The media are bellowing about how April in Germany was the “all-time warmest ever recorded”, and so it has to be a clear sign of global warming (suddenly the colder than normal March and February have been forgotten).
Europe enjoyed a balmy April this year. Chart: NCEP.
What does the unusually warm Central European April mean for the rest of the summer, if anything?
It turns out that it very well might mean something. Schneefan (snow fan) at wobleibtdieerderwaermung.de here reports that statistically the chances of a cool summer following for the continent are much higher than average.
He wrote that when one compares the seven warmest Aprils in Germany since 1961 to the respective summers that followed, one sees that the summers were awfully cool.
Schneefan looked at the hot Aprils of the years 1961, 1993, 2000, 2007, 2009 , 2011 and 2014 and their respective summers that followed. He calculated the average June-August temperature for the seven summers and compared the figure to the WMO 1981-2010 mean summer temperature. Here’s the result, according to NOAA data:
The NOAA-Reanalysis shows the average 2m temperature deviation for the seven June-August summers that followed warm Aprils in Europe since 1961. Source: NOAA reanalysis.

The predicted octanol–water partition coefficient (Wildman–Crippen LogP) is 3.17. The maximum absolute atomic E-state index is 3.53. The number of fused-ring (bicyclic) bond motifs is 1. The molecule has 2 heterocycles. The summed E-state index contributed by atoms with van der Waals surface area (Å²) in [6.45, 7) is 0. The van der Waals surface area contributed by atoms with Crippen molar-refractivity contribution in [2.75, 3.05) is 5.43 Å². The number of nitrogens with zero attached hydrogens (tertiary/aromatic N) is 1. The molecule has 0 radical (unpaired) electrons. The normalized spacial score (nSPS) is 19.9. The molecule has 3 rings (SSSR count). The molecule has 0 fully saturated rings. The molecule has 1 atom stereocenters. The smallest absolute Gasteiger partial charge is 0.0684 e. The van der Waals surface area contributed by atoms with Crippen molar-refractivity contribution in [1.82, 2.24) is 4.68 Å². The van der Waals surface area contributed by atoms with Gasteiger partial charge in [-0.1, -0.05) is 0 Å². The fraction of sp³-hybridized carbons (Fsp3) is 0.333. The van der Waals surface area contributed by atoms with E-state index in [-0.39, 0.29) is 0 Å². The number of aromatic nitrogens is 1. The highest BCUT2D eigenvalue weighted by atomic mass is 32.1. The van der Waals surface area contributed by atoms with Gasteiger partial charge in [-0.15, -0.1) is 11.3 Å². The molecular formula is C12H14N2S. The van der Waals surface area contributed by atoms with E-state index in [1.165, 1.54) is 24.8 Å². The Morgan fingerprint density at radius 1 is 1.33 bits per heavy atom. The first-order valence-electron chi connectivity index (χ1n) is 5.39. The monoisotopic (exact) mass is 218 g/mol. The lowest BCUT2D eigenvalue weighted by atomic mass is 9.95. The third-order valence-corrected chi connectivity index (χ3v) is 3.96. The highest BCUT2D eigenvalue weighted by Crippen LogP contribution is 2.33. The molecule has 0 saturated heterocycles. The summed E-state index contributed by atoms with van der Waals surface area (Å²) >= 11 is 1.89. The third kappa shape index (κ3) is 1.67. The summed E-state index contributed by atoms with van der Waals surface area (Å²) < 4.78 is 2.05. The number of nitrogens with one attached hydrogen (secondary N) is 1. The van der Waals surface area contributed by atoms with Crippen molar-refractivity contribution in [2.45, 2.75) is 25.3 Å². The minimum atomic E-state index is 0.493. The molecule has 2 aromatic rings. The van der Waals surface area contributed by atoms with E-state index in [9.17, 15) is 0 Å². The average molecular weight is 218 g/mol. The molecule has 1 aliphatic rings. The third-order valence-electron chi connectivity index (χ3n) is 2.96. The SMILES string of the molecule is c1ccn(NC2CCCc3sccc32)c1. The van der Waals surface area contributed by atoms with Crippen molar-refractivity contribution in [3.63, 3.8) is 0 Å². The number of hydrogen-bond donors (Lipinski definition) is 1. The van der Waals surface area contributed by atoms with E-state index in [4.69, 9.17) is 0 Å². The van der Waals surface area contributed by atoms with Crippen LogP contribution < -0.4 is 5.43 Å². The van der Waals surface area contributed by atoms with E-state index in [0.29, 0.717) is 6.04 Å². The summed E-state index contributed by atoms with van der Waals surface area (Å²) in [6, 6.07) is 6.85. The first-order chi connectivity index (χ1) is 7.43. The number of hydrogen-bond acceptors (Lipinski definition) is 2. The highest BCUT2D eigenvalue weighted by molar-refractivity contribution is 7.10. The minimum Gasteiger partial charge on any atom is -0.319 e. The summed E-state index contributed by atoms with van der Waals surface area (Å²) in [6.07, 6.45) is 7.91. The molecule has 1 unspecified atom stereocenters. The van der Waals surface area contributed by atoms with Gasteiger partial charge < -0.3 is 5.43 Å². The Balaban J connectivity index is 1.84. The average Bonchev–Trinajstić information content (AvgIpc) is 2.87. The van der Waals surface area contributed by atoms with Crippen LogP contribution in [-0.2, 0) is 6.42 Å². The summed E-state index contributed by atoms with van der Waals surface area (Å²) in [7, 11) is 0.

Clearly when Aprils in Central Europe are warm, summers that follow very much tend to be cooler than normal across Europe (except Scandinavia).
By comparison Schneefan’s statistical outlook into the future from April 11, 2018, using different years follows:
Here an NOAA reanalysis shows the average temperature deviation of the summers (June-August) of the years in Europe he chose (1984, 1985, 1986, 1996, 2006, and 2013) with respect to the WMO 1981-2010 mean for the summer months. While far northern Europe showed above average temperatures, the large bulk of part of Europe was cooler than normal.
Here we see the stunning similarity in Europe between both analyses using entirely different selection criteria.
We can only hope that the statistical trend does not get reaffirmed, especially during the time of the World Cup. The cool global conditions also remain unchanged as the La Niña: is expected to persist.